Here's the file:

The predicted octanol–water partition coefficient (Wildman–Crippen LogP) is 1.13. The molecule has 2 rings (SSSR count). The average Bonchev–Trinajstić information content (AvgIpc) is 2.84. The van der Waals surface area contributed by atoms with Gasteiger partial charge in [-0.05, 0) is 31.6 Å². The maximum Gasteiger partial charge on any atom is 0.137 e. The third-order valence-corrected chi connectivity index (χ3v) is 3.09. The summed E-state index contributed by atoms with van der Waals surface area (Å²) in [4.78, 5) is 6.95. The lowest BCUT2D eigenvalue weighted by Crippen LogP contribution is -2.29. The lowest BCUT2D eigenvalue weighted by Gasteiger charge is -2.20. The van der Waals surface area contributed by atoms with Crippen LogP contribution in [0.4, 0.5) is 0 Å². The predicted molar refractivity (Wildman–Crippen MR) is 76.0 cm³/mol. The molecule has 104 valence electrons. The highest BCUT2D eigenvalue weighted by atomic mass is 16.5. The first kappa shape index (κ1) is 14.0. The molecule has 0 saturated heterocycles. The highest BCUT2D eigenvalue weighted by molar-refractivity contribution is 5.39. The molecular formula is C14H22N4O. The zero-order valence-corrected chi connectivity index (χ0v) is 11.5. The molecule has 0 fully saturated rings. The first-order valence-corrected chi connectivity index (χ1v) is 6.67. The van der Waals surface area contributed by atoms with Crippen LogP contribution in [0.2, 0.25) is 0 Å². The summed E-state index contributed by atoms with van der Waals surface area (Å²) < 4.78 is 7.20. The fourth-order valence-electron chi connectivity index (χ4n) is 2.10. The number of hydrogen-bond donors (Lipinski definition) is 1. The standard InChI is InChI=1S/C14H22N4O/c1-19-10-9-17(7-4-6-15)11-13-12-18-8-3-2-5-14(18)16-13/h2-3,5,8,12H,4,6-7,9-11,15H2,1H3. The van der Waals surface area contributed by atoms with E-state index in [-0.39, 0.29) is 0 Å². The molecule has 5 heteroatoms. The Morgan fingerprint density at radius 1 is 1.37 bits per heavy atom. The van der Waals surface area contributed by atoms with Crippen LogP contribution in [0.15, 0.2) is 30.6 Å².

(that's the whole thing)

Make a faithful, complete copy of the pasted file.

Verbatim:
The predicted octanol–water partition coefficient (Wildman–Crippen LogP) is 1.13. The molecule has 2 rings (SSSR count). The average Bonchev–Trinajstić information content (AvgIpc) is 2.84. The van der Waals surface area contributed by atoms with Gasteiger partial charge in [-0.05, 0) is 31.6 Å². The maximum Gasteiger partial charge on any atom is 0.137 e. The third-order valence-corrected chi connectivity index (χ3v) is 3.09. The summed E-state index contributed by atoms with van der Waals surface area (Å²) in [4.78, 5) is 6.95. The lowest BCUT2D eigenvalue weighted by Crippen LogP contribution is -2.29. The lowest BCUT2D eigenvalue weighted by Gasteiger charge is -2.20. The van der Waals surface area contributed by atoms with Crippen LogP contribution in [0.4, 0.5) is 0 Å². The predicted molar refractivity (Wildman–Crippen MR) is 76.0 cm³/mol. The molecule has 104 valence electrons. The highest BCUT2D eigenvalue weighted by atomic mass is 16.5. The first kappa shape index (κ1) is 14.0. The molecule has 0 saturated heterocycles. The highest BCUT2D eigenvalue weighted by molar-refractivity contribution is 5.39. The molecular formula is C14H22N4O. The zero-order valence-corrected chi connectivity index (χ0v) is 11.5. The molecule has 0 fully saturated rings. The first-order valence-corrected chi connectivity index (χ1v) is 6.67. The van der Waals surface area contributed by atoms with Crippen LogP contribution in [0.2, 0.25) is 0 Å². The summed E-state index contributed by atoms with van der Waals surface area (Å²) < 4.78 is 7.20. The fourth-order valence-electron chi connectivity index (χ4n) is 2.10. The number of hydrogen-bond donors (Lipinski definition) is 1. The standard InChI is InChI=1S/C14H22N4O/c1-19-10-9-17(7-4-6-15)11-13-12-18-8-3-2-5-14(18)16-13/h2-3,5,8,12H,4,6-7,9-11,15H2,1H3. The van der Waals surface area contributed by atoms with E-state index in [-0.39, 0.29) is 0 Å². The molecule has 5 heteroatoms. The Morgan fingerprint density at radius 1 is 1.37 bits per heavy atom. The van der Waals surface area contributed by atoms with Crippen LogP contribution in [0.15, 0.2) is 30.6 Å².